Then the music. I think the biggest challenge of Thomas was to try and apply a sort of emotional musicality, reflecting each stage of the lyrical content. So the music is always changing moods in a true progressive rock way (meaning things can get quite complex). I believe most people (especially if not into complex progressive rock done in a modern way but clearly leaning towards the basics of some of the 70's symphonic/experimental rock exaggerations) that could listen to this album will find it tremendously pretentious! Ah, that's correct, the album is musically so, but in a very healthy way, let me add.

So the music is always catching up, emotionally speaking, with the lyrics, staying connected to them or even anticipating the next emotion to be exposed. And in that matter, the lyrics and music complement each other, making each one of those elements get their perfect sense. It's an emotionally charged album. I dare to repeat myself on this point so that the reader gets it: it's really an highly emotionally charged album! From anguish to hope, from numbness to rebellion, from procurement to discovery, in a 3 dimension act of Message-Emotion-Interpretation, being the message what Thomas is trying to pass through the shown emotions, for our (each listener/reader) interpretation.


The reminiscences that are to be found in this album are so varied and wide that it feels pointless to enumerate them. But the basics of progressive rock are there, from the early stages to the contemporary scene, and then some art pop and art rock and a lot of post rock.

For instance, the opening track stands in the middle grounds of eerie symphonic rock and post rock, juggling with those ambiances and forging them in a sweet/sour musicality to patch the anguishing lyrics of some sort of epiphany, or the self analysis of the point one is in life.

Then “Kryptonite Monologues” really opens fire lyrically speaking. The tone becomes one of frustration and anger at what society has become. And the music turns weird and full of experimentalism, like some sort of modern day Krautrock. This is one difficult track to digest, I must say while having this feeling that the idea was exactly to make things a bit uncomfortable and nauseous. The start of the track has parts where the music seems like drifting without direction, while slowly becoming more organized as the 20 minute opus advances, like thoughts gaining shape and then gaining meaning. Like said, it is utterly challenging in musical terms, and it is the part of the album that I have not yet been able to fully digest.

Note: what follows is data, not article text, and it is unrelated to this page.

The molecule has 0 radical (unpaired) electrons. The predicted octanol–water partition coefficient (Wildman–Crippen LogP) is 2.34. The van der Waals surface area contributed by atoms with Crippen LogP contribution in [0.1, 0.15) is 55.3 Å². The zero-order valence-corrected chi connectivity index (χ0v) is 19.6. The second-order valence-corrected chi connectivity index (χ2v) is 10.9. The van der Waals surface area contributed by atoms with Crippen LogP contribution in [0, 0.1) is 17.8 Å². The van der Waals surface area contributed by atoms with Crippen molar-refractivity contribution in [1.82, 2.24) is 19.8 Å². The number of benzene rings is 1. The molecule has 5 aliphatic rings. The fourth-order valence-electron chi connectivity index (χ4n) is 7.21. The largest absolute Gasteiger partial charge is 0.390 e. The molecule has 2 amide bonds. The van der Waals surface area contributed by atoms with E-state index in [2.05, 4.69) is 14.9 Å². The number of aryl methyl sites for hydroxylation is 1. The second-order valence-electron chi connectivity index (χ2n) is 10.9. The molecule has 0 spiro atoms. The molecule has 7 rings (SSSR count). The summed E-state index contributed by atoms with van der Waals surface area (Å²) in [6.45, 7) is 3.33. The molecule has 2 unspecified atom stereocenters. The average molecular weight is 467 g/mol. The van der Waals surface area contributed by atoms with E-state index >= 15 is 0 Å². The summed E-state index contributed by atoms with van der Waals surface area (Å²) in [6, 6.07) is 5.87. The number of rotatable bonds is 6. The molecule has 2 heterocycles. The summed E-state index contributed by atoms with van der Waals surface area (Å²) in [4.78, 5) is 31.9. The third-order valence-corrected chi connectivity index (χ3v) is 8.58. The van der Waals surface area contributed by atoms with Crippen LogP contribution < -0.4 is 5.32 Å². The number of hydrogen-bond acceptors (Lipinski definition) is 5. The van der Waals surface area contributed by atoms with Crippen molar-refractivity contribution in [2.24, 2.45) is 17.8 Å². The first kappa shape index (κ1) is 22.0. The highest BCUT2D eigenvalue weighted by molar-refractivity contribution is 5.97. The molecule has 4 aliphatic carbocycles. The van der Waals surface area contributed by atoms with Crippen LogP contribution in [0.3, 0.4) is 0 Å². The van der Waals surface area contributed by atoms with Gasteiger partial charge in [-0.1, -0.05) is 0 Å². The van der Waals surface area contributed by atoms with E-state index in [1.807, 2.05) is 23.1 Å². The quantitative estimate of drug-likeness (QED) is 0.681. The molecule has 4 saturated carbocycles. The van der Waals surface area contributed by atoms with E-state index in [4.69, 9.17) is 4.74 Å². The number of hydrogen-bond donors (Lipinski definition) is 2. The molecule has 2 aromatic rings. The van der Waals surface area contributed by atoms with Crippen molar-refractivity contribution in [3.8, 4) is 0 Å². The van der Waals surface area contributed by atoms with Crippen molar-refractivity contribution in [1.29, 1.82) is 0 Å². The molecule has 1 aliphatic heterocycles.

The Irrelevant Lovesong reminds me a lot of I Saved the World from the previous album, like if it was a continuation of the idea started before. It is the “small” track with it's 8 minutes (just being ironic, ok?!). And it is full of beautiful harmonies and sung with a real soul. When it gets heavier, it reminds me of the kind of heavy approach Peter Gabriel used for his track “Darkness“ (I do find other similarities in structure and even in the way the vocals intend to pass the emotional message).

The sadness shown in the start of the closing track, which gives name to the album, is that of a person that has figured things out. That feeling is quickly substituted by anger and rage against the big machine that basically compresses and lobotomize people. This is yet another complex and detailed track, filled with changes in direction, in tone and shape, and that would basically need a review on itself, so much are the layers and parts that constitute it's sequence.


In the end, the message that I got from all this, and my interpretation of this album, is a look at a society that is way too fat in interests but very very thin in virtues (and unaware or unable to perceive that, like an anorexic looking at a mirror) makes it a shallow, superficial, void in humanity habitat.


Thomas has to be proud of his achievement with this album. You can like it or not, you can understand it or not and you may want to interpret it your way or not, but the fact that remains is that this is an elaborated work, born from an obvious immense dedication, and there is no other way for the author but having to feel proud of his creation. I mean, it's just the way things are. As I recently dedicated myself to music (despite having started in a completely apart style), if one day I am able to do an album like this, it would be a landmark in my life, so I must give that to Thomas Thielen, I may have correctly interpreted it or I may be completely wrong, this is my honest opinion and the way I have read the message. One way or the other, I cannot help but feel an immense respect for the artist!